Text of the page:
AT&T Announces Samsung Galaxy Camera Availability

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Smartphone manufacturers are showing more and more concern with the digital imaging capabilities of their handsets. Perhaps no one’s making a more public display of its devotion to this idea than Nokia, with both the PureView 808 and the Lumia 920 addressing camera performance in different ways. While Nokia attempts to raise the bar when it comes to cameras on smartphones, Samsung’s decided to broach the challenge from the other side, and instead of bringing high-quality imaging to a smartphone, has brought smartphone tech to a standard digital camera. We’ve had our eye on the Galaxy Camera for a couple months now, and in early October, AT&T revealed that it would be hosting the Camera on its network sometime this fall. Today, the carrier comes through with the details on just how the Galaxy Camera will arrive.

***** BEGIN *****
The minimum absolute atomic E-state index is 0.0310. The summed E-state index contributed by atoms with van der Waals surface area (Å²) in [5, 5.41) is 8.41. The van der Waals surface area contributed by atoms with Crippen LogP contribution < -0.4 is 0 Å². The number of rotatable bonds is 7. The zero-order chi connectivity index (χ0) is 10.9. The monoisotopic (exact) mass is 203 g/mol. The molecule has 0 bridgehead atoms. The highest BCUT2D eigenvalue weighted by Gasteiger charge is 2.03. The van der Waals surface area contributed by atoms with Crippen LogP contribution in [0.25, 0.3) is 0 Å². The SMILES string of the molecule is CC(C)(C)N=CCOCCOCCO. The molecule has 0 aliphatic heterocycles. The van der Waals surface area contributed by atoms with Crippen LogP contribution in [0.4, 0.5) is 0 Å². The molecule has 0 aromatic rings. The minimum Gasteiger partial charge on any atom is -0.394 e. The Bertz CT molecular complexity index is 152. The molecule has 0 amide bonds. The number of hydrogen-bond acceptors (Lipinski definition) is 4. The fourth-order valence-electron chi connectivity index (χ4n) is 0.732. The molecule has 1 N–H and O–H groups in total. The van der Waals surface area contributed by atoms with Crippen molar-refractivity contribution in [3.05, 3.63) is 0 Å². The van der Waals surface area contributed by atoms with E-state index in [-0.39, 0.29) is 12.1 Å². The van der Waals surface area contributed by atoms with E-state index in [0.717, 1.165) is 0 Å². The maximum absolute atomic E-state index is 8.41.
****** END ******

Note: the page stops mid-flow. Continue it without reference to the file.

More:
AT&T will sell the Galaxy Camera for just shy of $500, beginning this Friday, November 16. When we last spoke about the Camera, we wondered if AT&T might think up some new data options for a device like this, but it has instead elected to stick with its usual tablet data offerings; that means $15 for 250MB, $30 for 1GB, and $50 for 5GB.

If you plan on getting a new Samsung Galaxy-series smartphone from AT&T, the carrier will give you $100 towards the purchase of another Samsung model, including the Galaxy Camera. That sweetens the deal a bit, but we’re still not quite sure if the Galaxy Camera will deliver in a way that makes it worth the high price tag; will it be a best-of-both-worlds situation, or will it fail to be as useful as the pairing of a regular point-and-shoot camera and a stand-alone smartphone?

Source: AT&T

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About The Author
Stephen Schenck
Stephen has been writing about electronics since 2008, which only serves to frustrate him that he waited so long to combine his love of gadgets and his degree in writing. In his spare time, he collects console and arcade game hardware, is a motorcycle enthusiast, and enjoys trapping blue crabs. Stephen's first mobile device was a 624 MHz Dell Axim X30, which he's convinced is still a viable platform. Stephen longs for a market where phones are sold independently of service, and bandwidth is cheap and plentiful; he's not holding his breath. In the meantime, he devours smartphone news and tries to sort out the juicy bitsRead more about Stephen Schenck!